In proposals which would further distance Virginia from the tax reforms of President Donald Trump, the General Assembly is being asked to let Virginia corporations keep two major deductions no longer allowed at the federal level.
If the General Assembly agrees, the chance for a general corporate income tax rate reduction probably goes away. The protection of a well-connected few will outweigh a possible benefit to the many, which seems to be what always happens when Virginia tries tax reform.
The focus so far in the tax conformity debate has been on individual taxpayers, but $318 million of the $1.2 billion in new revenue generated by conformity over two years will come from corporations. You won’t find that number in any presentations from the Northam Administration, but the Senate Finance Committee reported it (see chart above.) In future years the new corporate income taxes grow faster than the individual taxes.
It works the same as with individual taxes. Congress eliminated several popular deductions but compensated with major rate cuts, leaving lower taxes overall. If Virginia conforms to all the lost deductions but keeps its corporate tax rate the same, the result is higher taxes overall.
Many businesses don’t use either deduction, but some that do are pushing hard to maintain them at the state level.
There are several bills pending in the House and Senate that propose to reduce the state’s corporate income tax rate from 6 to 5 percent, in two half-percent steps. That step has been endorsed by the National Federation of Independent Business and the Virginia Manufacturers Association.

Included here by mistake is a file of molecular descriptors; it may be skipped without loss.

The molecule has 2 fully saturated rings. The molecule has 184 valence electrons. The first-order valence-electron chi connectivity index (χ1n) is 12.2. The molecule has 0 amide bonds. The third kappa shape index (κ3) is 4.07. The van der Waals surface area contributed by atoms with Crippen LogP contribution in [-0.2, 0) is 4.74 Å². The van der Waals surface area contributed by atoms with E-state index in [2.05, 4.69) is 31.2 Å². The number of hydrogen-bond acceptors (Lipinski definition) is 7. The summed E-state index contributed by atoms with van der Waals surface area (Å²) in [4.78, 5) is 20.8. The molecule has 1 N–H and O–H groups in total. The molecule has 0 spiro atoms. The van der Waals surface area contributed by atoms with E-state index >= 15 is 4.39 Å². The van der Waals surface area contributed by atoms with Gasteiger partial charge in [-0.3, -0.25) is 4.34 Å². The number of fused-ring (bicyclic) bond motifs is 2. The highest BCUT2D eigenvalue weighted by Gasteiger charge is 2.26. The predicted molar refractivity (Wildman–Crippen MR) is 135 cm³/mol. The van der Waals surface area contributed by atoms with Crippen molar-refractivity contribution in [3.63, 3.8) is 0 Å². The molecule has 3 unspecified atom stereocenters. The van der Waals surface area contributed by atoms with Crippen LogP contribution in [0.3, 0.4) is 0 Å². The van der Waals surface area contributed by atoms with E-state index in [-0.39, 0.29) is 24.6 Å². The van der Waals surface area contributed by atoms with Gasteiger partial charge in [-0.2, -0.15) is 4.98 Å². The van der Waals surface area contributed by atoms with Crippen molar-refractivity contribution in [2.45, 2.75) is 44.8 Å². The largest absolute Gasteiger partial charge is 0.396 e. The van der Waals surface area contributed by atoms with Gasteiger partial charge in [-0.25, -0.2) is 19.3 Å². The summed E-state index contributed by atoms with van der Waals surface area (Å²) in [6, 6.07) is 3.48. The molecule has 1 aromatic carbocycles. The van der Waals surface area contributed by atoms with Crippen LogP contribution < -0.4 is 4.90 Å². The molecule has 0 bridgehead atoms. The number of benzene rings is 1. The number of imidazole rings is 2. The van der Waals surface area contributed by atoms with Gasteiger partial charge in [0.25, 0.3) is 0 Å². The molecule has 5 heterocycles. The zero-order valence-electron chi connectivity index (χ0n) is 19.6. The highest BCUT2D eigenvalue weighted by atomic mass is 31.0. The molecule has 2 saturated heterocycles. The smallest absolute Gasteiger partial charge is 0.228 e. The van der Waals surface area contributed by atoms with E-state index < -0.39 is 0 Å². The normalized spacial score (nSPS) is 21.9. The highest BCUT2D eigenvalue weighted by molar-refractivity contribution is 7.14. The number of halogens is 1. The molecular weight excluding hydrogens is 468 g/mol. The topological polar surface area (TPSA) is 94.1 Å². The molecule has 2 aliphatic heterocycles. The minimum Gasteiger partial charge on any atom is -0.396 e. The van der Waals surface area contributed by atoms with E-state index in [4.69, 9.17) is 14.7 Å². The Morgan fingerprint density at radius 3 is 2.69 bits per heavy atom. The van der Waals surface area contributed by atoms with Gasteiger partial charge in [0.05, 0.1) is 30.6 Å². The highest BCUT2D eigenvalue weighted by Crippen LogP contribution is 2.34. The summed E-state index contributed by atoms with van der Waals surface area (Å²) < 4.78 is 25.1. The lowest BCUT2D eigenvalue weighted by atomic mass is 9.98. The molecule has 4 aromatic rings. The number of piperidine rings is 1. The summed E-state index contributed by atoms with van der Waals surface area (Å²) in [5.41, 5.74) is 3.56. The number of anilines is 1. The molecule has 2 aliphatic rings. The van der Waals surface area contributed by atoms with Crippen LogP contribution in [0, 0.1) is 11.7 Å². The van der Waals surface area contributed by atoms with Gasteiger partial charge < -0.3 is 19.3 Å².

If the $300 million in expected corporate tax revenue growth is all you can work with, both steps cannot be taken at once. The 2019 General Assembly must either restore deductions o protect the select few or cut the rates to benefit all. (It also might do nothing on corporate taxes, and just spend the money.)
It is the same question as with the competing proposals dealing with individual taxes. Do you fully conform to the new federal system, but use the revenue to provide general tax relief through a higher standard deduction or lower rates? Or do you reject key parts of the new federal system and restore the status quo ante Trump.
The largest of the two deductions involved interest expenses, which are still deductible but now more limited under the new federal rules. Bills to restore the full interest deduction in Virginia include House Bill 2701 and Senate Bill 1697. According to the conformity revenue study commissioned by the Northam Administration, the new rules will cost certain Virginia taxpayers an additional $123 million for Tax Year 2018 and $90 million for Tax Year 2019.
That one conformity provision accounts for two-thirds of the additional revenue generated from corporations in 2018 and 2019.
The other issue has smaller dollars attached to it, about $7 million a year. Everybody enjoys the associated acronym, GILTI, which stands for Global Intangible Low-taxed Income. The bills to create a Virginia-only deduction for GILTI are House Bill 2700 and Senate Bill 1698. Virginia has long allowed a deduction for income earned overseas, so there is a strong argument that exempting this new category of taxable income is in line with that old policy.